What happens to a community that has relied for decades on a single, powerful industry when that industry collapses or fades away? What needs to take its place to provide for a sustainable economic future? That's the scenario we see unfolding in Detroit, a city devastated by the collapse of the auto industry.
In previous posts, we talked about a radical idea to revive Detroit with agriculture, as well as Michigan's efforts to boost tourism within the state. We also looked at how New Orleans is seeing a revival thanks to the forces of entrepreneurship.
A new report in the New York Times looks at how the same rising force may be the best hope for Detroit's future. Amidst the urban decay, desolation, and crime, some forward-thinking entrepreneurs have set up businesses as diverse as theaters and crêperies.
The article describes some other green shoots springing up around Motown:
Some new businesses...Despite the recession — and in some cases because of it — small businesses are budding around Detroit in one of the more surprising twists of the downturn. Some new businesses like the Burton are scratching by. Others have already grown beyond the initial scope of their business plans, juggling hundreds of customers and expanding into new sites.
In many cases, the ventures make up in spunk what may lack in resources and amenities. For example, a group of investors recently opened the Burton Theater, the city’s only independent foreign movie house, in an abandoned school auditorium on an unlighted stretch near downtown. (And since the theater opened, the city turned the streetlights back on.) According to the report, while the theater's popularity has been mixed, the owners say the project was as much about about creating a more livable community as it is making money.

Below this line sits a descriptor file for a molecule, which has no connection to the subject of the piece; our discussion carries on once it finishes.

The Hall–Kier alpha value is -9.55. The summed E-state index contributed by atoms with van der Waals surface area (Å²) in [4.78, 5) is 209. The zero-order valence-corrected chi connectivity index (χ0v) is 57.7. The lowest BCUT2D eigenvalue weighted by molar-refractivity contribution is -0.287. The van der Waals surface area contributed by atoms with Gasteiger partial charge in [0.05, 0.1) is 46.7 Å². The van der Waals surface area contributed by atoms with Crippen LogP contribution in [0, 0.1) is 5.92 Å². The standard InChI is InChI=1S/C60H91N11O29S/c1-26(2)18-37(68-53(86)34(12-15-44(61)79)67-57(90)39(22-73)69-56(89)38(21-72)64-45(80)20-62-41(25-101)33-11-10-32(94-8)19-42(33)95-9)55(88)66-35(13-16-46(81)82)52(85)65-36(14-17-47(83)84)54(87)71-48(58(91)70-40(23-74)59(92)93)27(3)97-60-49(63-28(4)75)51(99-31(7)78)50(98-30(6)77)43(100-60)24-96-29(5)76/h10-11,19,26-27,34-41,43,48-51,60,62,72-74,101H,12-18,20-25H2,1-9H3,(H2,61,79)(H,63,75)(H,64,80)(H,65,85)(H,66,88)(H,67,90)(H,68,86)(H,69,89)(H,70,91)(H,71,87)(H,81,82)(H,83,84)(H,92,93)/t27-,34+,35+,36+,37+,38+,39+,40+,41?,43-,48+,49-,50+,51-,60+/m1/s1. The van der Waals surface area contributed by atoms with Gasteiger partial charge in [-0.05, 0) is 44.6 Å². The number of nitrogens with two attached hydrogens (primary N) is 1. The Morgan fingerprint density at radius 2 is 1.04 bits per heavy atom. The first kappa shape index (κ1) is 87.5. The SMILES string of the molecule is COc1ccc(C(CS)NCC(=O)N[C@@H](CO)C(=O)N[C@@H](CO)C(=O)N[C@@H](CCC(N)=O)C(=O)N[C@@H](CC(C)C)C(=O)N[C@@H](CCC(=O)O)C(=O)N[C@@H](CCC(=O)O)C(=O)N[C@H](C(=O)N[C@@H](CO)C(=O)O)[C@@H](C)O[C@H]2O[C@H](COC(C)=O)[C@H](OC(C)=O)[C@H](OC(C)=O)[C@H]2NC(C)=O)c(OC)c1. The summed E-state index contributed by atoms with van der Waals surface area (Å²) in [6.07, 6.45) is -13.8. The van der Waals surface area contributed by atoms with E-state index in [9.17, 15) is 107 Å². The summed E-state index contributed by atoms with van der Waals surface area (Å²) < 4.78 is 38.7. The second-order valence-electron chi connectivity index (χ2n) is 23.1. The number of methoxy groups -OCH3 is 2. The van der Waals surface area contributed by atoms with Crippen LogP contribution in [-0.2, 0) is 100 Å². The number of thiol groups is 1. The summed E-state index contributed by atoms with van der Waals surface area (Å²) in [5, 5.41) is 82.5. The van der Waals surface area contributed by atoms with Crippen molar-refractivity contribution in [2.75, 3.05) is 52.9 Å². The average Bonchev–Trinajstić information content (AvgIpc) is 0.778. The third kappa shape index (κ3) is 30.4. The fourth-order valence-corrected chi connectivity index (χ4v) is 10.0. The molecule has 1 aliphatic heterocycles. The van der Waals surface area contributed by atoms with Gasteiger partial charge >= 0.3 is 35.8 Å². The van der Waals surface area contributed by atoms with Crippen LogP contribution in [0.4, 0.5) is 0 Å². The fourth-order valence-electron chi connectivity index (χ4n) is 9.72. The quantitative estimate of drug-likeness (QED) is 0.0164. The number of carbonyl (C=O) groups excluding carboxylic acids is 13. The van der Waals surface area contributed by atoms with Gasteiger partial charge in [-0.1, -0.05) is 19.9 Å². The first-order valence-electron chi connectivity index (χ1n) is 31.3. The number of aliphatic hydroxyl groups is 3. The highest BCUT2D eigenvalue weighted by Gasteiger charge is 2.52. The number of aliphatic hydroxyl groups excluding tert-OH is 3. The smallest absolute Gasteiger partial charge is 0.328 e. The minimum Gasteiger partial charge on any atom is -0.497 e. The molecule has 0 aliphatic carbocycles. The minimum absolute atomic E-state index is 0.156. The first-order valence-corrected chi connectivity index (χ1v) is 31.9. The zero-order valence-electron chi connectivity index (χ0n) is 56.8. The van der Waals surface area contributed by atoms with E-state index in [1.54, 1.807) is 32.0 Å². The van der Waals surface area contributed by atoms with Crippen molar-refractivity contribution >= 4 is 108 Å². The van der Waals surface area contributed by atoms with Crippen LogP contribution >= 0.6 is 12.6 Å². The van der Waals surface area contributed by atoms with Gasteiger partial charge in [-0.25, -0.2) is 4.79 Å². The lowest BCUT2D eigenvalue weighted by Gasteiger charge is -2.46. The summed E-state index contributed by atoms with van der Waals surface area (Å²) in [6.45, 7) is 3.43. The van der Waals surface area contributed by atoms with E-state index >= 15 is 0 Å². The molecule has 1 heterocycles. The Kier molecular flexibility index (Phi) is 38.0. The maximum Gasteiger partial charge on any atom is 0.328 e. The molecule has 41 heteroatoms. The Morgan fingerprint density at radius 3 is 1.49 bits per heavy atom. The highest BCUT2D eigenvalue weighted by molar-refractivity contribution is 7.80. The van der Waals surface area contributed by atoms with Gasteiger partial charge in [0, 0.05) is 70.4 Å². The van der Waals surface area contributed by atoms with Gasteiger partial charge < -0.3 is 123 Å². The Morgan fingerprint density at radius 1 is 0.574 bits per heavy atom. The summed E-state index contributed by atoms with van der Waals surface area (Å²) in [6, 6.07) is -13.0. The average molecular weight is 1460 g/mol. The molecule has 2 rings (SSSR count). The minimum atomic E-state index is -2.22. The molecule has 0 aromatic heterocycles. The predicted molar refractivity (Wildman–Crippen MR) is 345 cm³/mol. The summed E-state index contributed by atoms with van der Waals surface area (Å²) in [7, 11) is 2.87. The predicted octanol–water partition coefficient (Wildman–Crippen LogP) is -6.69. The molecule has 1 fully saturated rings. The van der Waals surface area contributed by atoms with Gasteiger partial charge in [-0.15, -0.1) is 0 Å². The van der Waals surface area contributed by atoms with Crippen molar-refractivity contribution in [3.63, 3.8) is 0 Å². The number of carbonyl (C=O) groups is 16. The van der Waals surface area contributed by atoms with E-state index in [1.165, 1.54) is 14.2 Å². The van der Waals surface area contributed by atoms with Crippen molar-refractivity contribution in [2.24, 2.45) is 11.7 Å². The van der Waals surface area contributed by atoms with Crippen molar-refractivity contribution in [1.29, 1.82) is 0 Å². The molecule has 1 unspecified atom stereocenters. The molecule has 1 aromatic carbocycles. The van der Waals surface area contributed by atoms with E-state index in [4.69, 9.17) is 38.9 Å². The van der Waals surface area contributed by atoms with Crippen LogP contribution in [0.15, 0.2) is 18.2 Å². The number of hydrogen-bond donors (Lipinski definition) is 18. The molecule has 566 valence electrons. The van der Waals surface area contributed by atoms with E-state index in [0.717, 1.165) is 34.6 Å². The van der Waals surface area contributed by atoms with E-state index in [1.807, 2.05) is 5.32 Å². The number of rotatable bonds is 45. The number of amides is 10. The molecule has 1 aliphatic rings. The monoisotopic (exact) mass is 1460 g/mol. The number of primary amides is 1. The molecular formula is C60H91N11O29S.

However, other startups are profitable. Curl Up and Dye, a retro-themed hair salon, was established a year ago. It now serves 1,500 customers. In the same neighborhood, a former French teacher, recently opened the second location of Good Girls Go to Paris creperie. Another startup, Breezecab, was started from the owner's severance package and employs rickshaws to ferry workers and conventioneers around downtown.
Academia has also gotten into the act as well in promoting entrepreneurship. The report notes that Wayne State University runs a business incubator housed in a former auto plant, and now counts 150 newly hatched companies within its space.
Many beleaguered communities now recognize that the road to rebirth will be paved by entrepreneurs. Of course, you shouldn’t have to be a city ravaged by the loss of its industrial base or a hurricane to embrace this ethic. Does your company need revitalization, or need to be injected with a new spirit of innovation? Organizations struggling with flatlined growth and calcified corporate cultures can also experience rebirth and new growth by unleashing the entrepreneurial spirit.
This post was originally published on Smartplanet.com